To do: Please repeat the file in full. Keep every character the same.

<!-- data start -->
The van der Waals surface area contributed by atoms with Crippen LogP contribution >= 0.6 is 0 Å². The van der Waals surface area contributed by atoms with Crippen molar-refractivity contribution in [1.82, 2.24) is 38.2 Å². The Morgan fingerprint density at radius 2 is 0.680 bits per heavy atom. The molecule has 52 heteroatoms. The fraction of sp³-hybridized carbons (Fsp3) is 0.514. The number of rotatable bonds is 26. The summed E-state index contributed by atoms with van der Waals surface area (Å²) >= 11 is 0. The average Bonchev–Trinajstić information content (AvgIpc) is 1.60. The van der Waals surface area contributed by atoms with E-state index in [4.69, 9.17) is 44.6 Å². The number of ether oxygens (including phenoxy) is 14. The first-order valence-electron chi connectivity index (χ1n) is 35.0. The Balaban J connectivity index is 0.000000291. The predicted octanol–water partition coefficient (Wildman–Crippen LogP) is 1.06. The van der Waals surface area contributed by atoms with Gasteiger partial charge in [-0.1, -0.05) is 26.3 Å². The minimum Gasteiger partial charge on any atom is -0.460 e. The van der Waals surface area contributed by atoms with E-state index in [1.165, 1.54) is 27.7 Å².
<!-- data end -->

The van der Waals surface area contributed by atoms with Crippen LogP contribution >= 0.6 is 0 Å². The van der Waals surface area contributed by atoms with Crippen molar-refractivity contribution in [1.82, 2.24) is 38.2 Å². The Morgan fingerprint density at radius 2 is 0.680 bits per heavy atom. The molecule has 52 heteroatoms. The fraction of sp³-hybridized carbons (Fsp3) is 0.514. The number of rotatable bonds is 26. The summed E-state index contributed by atoms with van der Waals surface area (Å²) >= 11 is 0. The average Bonchev–Trinajstić information content (AvgIpc) is 1.60. The van der Waals surface area contributed by atoms with E-state index in [4.69, 9.17) is 44.6 Å². The number of ether oxygens (including phenoxy) is 14. The first-order valence-electron chi connectivity index (χ1n) is 35.0. The Balaban J connectivity index is 0.000000291. The predicted octanol–water partition coefficient (Wildman–Crippen LogP) is 1.06. The van der Waals surface area contributed by atoms with Gasteiger partial charge in [-0.1, -0.05) is 26.3 Å². The minimum Gasteiger partial charge on any atom is -0.460 e. The van der Waals surface area contributed by atoms with E-state index in [1.165, 1.54) is 27.7 Å².